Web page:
Tropical storm Harvey is not going anywhere fast, the slow-moving nature of the storm causing further havoc and catching authorities by surprise.
Thousands of people across the state have been affected by the intense weather conditions, which have brought the city of Houston to a standstill.
Among the dead is a Houston police officer.
The city’s police chief, Art Acevedo, relayed the news in an emotional press conference.
“This morning at 8am, the dive team was out there again, which was their number one priority, and, within 20 minutes, they found him. Unfortunately, in the darkness, Sergeant Perez drove into an underpass that’s about 16-and-a-half feet (5m) deep, drove into the water, and he died in a flood drowning-type event.”
Residents in Texas’s south-eastern Harris County were told to leave as workers released water to alleviate pressure on reservoirs built to handle drainage waters.
They had begun to overflow.
The Pentagon, which would usually be in recovery mode by this stage, says it is instead preparing for further calls for help as the storm continues to sit over the Gulf of Mexico.
Officials say shelters are struggling to cope with the demand, with the main shelter housed in a downtown convention centre at nearly double its capacity.
Houston mayor Sylvester Turner has appealed for greater resources.
“The reality is that not only are we providing shelter for Houstonians, but we are also providing shelter for people who are coming from outside the city of Houston, who have been directly impacted by the storm. We’re not turning anyone away, but it does mean that we need to expand our capabilities and our capacity.”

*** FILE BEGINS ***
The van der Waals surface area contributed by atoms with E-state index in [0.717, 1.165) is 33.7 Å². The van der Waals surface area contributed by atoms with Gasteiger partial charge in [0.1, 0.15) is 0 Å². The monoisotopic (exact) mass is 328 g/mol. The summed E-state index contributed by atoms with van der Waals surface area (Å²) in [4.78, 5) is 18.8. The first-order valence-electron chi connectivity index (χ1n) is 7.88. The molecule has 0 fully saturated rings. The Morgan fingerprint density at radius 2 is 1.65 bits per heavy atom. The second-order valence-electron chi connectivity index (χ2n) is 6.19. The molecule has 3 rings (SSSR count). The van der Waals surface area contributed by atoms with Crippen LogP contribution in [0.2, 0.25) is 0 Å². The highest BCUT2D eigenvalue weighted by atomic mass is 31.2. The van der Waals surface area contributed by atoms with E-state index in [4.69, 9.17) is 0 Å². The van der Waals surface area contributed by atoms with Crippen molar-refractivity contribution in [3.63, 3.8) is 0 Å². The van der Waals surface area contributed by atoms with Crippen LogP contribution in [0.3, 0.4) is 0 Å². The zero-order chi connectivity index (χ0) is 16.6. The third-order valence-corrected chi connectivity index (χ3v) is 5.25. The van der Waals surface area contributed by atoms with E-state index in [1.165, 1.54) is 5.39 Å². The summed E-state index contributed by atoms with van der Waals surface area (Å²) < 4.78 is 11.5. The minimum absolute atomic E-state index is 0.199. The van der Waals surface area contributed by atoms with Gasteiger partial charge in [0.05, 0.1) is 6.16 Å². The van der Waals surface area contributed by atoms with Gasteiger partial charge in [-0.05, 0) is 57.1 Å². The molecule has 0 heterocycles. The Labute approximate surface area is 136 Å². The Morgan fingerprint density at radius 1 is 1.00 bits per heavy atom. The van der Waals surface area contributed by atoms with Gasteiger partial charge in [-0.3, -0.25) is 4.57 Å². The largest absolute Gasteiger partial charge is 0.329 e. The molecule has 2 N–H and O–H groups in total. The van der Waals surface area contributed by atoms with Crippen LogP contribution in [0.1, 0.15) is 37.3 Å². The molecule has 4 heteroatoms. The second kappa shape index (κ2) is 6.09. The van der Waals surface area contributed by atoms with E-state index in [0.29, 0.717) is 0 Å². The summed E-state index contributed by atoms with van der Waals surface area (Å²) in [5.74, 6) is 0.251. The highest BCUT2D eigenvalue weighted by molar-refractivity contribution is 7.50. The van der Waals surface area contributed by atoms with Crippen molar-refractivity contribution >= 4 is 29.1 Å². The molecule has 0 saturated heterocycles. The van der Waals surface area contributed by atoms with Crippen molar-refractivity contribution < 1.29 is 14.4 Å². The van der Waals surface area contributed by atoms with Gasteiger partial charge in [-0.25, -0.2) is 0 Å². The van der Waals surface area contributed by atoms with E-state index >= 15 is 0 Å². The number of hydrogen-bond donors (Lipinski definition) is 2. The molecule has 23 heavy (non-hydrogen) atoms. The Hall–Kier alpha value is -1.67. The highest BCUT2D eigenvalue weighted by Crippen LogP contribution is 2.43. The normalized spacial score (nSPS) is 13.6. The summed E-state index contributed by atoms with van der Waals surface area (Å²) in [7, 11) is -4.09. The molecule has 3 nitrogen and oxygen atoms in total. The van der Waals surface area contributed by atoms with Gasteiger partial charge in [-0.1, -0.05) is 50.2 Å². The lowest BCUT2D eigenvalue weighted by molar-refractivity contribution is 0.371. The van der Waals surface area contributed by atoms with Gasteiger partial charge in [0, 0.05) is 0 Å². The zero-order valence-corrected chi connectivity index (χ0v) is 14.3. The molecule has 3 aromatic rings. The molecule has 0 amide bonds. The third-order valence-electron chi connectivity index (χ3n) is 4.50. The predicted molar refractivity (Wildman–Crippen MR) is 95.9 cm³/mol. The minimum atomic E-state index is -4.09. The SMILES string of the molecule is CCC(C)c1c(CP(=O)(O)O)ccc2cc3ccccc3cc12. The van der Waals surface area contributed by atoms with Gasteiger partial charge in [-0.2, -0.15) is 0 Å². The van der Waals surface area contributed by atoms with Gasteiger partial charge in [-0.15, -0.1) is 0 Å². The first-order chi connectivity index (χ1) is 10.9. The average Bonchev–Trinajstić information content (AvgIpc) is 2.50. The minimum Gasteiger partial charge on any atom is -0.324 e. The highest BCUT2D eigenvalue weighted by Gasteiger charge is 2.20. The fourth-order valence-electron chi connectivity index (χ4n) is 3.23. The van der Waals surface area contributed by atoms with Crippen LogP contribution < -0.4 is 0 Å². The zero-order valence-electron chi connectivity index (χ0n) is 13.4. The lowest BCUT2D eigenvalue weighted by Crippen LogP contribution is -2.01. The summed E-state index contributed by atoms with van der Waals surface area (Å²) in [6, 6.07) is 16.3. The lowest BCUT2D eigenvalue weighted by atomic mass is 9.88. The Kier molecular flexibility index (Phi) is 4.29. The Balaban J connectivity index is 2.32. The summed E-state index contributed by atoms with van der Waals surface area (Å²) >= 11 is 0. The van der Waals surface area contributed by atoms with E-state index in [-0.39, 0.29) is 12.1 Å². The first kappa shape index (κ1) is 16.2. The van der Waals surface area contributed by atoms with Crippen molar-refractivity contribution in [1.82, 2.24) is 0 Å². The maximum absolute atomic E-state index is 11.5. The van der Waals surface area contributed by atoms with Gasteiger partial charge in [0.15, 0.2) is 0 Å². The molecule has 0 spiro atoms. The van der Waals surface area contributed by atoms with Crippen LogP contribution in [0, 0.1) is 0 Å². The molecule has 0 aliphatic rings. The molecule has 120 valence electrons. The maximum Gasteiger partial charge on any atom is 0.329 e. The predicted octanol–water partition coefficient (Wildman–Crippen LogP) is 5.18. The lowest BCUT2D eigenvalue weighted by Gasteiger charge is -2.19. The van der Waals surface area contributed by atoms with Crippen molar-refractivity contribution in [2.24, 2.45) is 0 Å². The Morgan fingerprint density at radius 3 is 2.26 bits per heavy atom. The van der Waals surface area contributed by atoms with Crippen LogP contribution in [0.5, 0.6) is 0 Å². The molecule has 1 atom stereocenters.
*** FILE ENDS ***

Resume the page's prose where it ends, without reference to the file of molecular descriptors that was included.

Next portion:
At least one site south of Houston has had its rainfall record broken by Harvey, recording 1.25 metres of precipitation since the storm began.
Around 3,500 people have already been rescued in the Houston area, and police say they are seeing instances of looting.
The crisis has drawn comparisons to 2005’s Hurricane Katrina, when then-president George W. Bush faced criticism over his response as almost 2,000 people died.
Speaking in Corpus Christi, where Harvey first made landfall, US president Donald Trump says he wants to set a precedent for disaster management.
“This was of epic proportion. Nobody’s ever seen anything like this. And I just want to say that working with the governor and his entire team has been an honour for us. So, Governor, again, thank you very much. And we won’t say congratulations, we don’t want to do that, we don’t want to congratulate. We will congratulate each other when it’s all finished.”
Mr Trump planned to head next to the state’s capital, Austin, because he could not reach Houston in the hazardous conditions.
The United Nations says climate change could be responsible for the hurricane’s ferocity.
It says rising temperatures are likely to blame for increased humidity and heavier rainfalls.
Rebuilding efforts are expected to take years and cost billions of dollars.
Houston resident Jose Gonzalez says the mental scars will take longer to heal.
“It’s bad, man. It’s terrible. It’s really bad. The water is way … it’s almost, I want to say, up to my knees, just about, but it’s really bad over there. Nobody expected this.”